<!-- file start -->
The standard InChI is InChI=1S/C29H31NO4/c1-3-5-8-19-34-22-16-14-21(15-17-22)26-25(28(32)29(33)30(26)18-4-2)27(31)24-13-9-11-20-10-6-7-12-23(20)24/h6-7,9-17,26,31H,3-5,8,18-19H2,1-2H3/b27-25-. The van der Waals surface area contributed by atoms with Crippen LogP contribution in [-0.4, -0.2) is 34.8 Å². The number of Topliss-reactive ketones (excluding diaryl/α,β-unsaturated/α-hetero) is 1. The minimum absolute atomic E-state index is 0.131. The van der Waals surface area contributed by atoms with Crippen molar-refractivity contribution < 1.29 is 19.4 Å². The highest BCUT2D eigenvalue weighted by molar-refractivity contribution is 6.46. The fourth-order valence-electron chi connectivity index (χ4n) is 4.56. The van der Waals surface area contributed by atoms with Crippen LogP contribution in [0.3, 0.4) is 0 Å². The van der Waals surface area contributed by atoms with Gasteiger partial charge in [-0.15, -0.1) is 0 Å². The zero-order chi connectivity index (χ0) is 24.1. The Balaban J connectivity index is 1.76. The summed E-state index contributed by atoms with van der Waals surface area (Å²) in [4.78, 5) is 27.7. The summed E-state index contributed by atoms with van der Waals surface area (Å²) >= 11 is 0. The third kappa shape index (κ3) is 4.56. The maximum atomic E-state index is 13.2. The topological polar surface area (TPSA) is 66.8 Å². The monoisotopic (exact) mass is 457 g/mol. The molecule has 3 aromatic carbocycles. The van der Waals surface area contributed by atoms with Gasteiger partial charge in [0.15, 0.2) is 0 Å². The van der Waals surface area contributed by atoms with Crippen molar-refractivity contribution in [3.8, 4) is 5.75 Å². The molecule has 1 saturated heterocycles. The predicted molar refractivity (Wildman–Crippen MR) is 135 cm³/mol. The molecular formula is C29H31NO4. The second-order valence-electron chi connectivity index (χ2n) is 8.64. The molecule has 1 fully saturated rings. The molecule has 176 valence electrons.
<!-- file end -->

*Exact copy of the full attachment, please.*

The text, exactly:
The standard InChI is InChI=1S/C29H31NO4/c1-3-5-8-19-34-22-16-14-21(15-17-22)26-25(28(32)29(33)30(26)18-4-2)27(31)24-13-9-11-20-10-6-7-12-23(20)24/h6-7,9-17,26,31H,3-5,8,18-19H2,1-2H3/b27-25-. The van der Waals surface area contributed by atoms with Crippen LogP contribution in [-0.4, -0.2) is 34.8 Å². The number of Topliss-reactive ketones (excluding diaryl/α,β-unsaturated/α-hetero) is 1. The minimum absolute atomic E-state index is 0.131. The van der Waals surface area contributed by atoms with Crippen molar-refractivity contribution < 1.29 is 19.4 Å². The highest BCUT2D eigenvalue weighted by molar-refractivity contribution is 6.46. The fourth-order valence-electron chi connectivity index (χ4n) is 4.56. The van der Waals surface area contributed by atoms with Crippen LogP contribution in [0.3, 0.4) is 0 Å². The van der Waals surface area contributed by atoms with Gasteiger partial charge in [-0.15, -0.1) is 0 Å². The zero-order chi connectivity index (χ0) is 24.1. The Balaban J connectivity index is 1.76. The summed E-state index contributed by atoms with van der Waals surface area (Å²) in [4.78, 5) is 27.7. The summed E-state index contributed by atoms with van der Waals surface area (Å²) >= 11 is 0. The third kappa shape index (κ3) is 4.56. The maximum atomic E-state index is 13.2. The topological polar surface area (TPSA) is 66.8 Å². The monoisotopic (exact) mass is 457 g/mol. The molecule has 3 aromatic carbocycles. The van der Waals surface area contributed by atoms with Gasteiger partial charge in [0.15, 0.2) is 0 Å². The van der Waals surface area contributed by atoms with Crippen molar-refractivity contribution in [3.8, 4) is 5.75 Å². The molecule has 1 saturated heterocycles. The predicted molar refractivity (Wildman–Crippen MR) is 135 cm³/mol. The molecular formula is C29H31NO4. The second-order valence-electron chi connectivity index (χ2n) is 8.64. The molecule has 1 fully saturated rings. The molecule has 176 valence electrons.